Aaron Sorkin, the talented writer of multiple mediums, was the recent subject of an ongoing project dedicated to creative inspirations. The entertainment news website Deadline Hollywood started an interesting series of video interviews entitled “The Film That Lit My Fuse,” with such previous subjects as Russell Crowe, Edward James Olmos and Oliver Stone. I like the concept as well as many of the responses I’ve seen. However, the recent one with Aaron Sorkin bears special mention here.
Why the special mention? Readers of Lee Marvin Point Blank are aware of several of the bibliographies I constructed in the back of the book and one of the ones that I was most proud of was “Films Lee Marvin Could Have Made” in which I speculate on roles he would have played had he lived. Since Aaron Sorkin had his breakout success with the stage and film version of A Few Good Men (1992), I could not help but speculate what Marvin would have been like in the role of Marine Col. Nathan R. Jessup.

Lee Marvin n THE DIRTY DOZEN, or how he might have looked in A FEW GOOD MEN.

Jack Nicholson as Col. Nathan R. Jessup in director Rob Reiner’s film version Aaron Sorkin’s AFEW GOOD MEN.

Don’t get me wrong. I think Nicholson was superb in the role. I just think it would have been interesting to see what Marvin would have done with it. When I saw it in the theater when it first came out, I remember thinking that I could easily hear Marvin bark that famous line: “YOU CAN’T HANDLE THE TRUTH!”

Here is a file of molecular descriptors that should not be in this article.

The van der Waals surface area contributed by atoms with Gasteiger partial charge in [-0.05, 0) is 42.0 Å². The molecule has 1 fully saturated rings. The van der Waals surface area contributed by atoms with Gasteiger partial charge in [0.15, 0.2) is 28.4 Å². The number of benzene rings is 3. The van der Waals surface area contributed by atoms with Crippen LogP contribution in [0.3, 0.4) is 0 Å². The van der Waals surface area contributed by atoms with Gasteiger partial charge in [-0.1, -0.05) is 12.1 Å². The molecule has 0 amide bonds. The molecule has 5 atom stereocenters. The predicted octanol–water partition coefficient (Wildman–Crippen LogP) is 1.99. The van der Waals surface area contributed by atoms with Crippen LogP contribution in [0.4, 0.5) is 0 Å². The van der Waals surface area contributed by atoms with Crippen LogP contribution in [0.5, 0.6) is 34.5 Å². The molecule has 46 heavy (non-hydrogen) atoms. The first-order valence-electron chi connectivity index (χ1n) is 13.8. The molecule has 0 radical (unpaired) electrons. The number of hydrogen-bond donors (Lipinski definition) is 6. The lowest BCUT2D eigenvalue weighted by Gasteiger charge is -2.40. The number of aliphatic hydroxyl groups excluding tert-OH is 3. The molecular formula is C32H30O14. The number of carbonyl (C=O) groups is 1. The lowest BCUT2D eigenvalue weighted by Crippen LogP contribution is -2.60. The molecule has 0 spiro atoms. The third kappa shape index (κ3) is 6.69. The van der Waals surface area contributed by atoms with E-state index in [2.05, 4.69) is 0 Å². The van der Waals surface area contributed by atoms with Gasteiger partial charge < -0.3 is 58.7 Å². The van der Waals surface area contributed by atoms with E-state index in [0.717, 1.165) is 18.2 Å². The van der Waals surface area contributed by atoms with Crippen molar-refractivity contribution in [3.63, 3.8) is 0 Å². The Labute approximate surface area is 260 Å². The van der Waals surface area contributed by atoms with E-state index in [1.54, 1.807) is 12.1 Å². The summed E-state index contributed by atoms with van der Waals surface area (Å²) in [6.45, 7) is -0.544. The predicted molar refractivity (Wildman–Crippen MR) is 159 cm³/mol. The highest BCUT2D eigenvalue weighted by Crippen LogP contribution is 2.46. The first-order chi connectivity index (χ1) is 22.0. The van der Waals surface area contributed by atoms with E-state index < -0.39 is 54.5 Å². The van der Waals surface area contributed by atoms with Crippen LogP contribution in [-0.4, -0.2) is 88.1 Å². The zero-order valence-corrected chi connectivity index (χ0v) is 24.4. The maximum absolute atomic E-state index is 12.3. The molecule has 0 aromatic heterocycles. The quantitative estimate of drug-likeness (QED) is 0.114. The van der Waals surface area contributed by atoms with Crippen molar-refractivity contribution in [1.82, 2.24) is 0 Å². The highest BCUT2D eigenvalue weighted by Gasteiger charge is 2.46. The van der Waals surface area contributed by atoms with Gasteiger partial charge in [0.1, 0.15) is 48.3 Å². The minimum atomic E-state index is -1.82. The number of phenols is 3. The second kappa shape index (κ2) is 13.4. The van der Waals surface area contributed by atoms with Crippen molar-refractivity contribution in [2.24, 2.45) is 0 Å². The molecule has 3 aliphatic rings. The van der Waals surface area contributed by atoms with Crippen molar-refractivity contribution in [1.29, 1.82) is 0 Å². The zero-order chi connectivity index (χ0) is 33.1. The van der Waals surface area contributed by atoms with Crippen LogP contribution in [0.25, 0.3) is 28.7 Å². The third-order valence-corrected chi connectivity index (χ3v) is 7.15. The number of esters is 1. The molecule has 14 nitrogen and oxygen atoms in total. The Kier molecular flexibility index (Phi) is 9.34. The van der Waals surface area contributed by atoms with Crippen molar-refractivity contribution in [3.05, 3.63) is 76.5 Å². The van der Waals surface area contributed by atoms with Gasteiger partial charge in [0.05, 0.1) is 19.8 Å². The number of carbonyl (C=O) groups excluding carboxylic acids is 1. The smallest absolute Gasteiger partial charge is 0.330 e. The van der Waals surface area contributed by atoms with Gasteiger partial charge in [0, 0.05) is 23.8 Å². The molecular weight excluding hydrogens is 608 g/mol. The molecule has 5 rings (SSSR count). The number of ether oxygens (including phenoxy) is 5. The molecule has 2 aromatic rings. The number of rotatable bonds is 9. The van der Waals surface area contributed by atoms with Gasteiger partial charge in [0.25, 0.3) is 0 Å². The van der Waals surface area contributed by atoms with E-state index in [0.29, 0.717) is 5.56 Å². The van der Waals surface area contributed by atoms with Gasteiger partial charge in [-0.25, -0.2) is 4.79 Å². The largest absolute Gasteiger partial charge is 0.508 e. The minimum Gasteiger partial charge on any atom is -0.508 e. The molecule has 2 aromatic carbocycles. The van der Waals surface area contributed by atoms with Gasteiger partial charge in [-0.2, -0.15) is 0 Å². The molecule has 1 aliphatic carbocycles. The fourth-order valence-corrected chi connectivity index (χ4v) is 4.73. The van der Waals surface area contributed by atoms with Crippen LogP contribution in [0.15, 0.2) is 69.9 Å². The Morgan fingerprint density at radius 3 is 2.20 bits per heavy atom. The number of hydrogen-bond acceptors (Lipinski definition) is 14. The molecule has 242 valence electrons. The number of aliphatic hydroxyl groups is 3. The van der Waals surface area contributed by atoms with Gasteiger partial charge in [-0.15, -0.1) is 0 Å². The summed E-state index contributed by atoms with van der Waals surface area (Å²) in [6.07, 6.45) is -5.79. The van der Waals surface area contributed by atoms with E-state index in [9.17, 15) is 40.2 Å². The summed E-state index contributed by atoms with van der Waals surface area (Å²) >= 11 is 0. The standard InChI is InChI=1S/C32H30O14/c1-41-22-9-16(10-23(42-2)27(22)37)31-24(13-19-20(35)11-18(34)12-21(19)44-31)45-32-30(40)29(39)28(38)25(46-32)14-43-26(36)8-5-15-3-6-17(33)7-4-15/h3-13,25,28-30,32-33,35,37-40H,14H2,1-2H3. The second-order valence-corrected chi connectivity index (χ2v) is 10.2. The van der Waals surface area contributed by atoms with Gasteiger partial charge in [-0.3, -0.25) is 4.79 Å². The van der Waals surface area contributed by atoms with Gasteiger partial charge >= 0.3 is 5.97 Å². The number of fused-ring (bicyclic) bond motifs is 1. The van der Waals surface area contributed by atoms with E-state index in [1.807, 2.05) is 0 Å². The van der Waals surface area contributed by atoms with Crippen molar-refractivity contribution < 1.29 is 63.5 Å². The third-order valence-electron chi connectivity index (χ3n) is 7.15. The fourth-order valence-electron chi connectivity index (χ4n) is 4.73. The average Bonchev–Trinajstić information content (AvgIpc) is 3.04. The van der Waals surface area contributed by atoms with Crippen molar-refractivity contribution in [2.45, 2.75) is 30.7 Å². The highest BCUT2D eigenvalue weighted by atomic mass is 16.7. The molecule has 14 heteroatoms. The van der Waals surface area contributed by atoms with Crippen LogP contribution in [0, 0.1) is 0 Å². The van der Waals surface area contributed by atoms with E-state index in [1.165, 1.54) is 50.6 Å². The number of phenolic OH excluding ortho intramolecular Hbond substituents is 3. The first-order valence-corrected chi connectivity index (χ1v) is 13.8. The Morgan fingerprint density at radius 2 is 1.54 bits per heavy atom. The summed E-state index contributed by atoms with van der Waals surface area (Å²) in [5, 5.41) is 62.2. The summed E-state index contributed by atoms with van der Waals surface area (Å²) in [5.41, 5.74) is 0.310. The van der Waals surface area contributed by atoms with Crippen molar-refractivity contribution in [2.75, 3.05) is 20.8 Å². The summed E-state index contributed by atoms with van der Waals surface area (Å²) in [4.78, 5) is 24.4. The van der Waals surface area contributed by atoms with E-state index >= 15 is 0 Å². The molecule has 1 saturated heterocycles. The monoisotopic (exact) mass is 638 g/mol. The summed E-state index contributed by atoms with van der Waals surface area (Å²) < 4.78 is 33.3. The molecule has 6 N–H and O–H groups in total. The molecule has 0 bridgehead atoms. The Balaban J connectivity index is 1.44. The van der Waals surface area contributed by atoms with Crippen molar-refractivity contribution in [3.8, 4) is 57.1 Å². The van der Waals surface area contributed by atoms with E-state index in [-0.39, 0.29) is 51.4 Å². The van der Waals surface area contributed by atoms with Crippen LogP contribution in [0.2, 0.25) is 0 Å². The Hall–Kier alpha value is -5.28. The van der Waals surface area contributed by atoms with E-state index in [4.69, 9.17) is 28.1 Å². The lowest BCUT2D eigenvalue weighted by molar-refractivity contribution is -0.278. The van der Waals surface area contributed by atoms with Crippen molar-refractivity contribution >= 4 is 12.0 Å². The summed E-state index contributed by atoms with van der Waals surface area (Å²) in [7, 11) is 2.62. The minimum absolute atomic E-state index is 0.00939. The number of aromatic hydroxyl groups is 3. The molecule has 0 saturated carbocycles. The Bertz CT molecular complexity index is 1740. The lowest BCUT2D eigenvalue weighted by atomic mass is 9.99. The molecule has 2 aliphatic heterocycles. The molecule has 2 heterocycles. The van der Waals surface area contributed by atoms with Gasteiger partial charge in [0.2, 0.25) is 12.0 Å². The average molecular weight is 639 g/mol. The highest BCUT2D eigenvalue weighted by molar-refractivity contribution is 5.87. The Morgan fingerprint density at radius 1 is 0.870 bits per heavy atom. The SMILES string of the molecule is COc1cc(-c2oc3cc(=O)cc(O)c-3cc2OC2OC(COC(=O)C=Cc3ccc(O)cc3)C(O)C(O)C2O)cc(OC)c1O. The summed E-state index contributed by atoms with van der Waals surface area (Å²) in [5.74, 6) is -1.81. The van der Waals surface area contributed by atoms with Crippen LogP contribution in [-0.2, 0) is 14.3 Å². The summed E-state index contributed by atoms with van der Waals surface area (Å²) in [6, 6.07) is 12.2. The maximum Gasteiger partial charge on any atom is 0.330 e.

In the video, which I’ve linked below, Sorkin’s response to the questions and his anecdotal remembrances are fascinating. Like him, I enjoy a good courtroom drama and also consider the T.V. show “M*A*S*H” to be the best of the best. I also consider William Goldman one of the all-time greats and was pleasantly surprised to discover he was a coach and mentor to Sorkin.
One minor quibble, though. He’s incorrect when he says 12 Angry Men (1957) has only one set consisting of the jury room throughout the film. The film opens in the courtroom with the jury receiving their instructions from the judge and closes with an exterior shot of the courthouse with two jurors exchanging good byes. Minor quibble, I grant you but worth mentioning.
Oh, and speaking of courtroom dramas, Lee Marvin was no stranger to the genre, having taken the witness stand in The Caine Mutiny (1954), The Rack (1956) and as the title subject seen below……

Lee Marvin as Korean War era defendant Paul Ryker in SGT. RYKER.

  • Dwayne Epstein.


The Film That Lit My Fuse: ‘The Trial Of The Chicago 7’ Writer-Director Aaron Sorkin

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2 thoughts on “AARON SORKIN

  1. Hi Dwayne,
    I have my list of roles that I think Lee would have been good in. If you disagree, that’s OK 🙂.
    1. The drill sergeant (played by Claude Akins) in “From Here To Eternity” (1953).
    2. Jack Kehoe (played by Sean Connery) in “The Molly Maguires” (1970).
    3. And most of all, Lee would be perfect as Luke in “Cool Hand Luke” (1967). Strother is the boss this time, as opposed to the flunky he was in “Liberty Valance”.

    Speaking of “From Here To Eternity”, I noticed that it was made at the exact same time as “The Stranger Wore A Gun”. In “Stranger”, there’s a stage holdup where Lee and his co-thug end up beating the driver to death, which we don’t see. The viewer hears Lee barking orders to the driver off-camera, with his co-thug saying something right after. The co-thug has the distinctive voice of Randolph Scott. This voice should be coming from Ernest Borgnine, as revealed at the end of the movie that he was one of the murderers. I wonder if Ernest was busy on “Eternity”, and could not be available for this scene.

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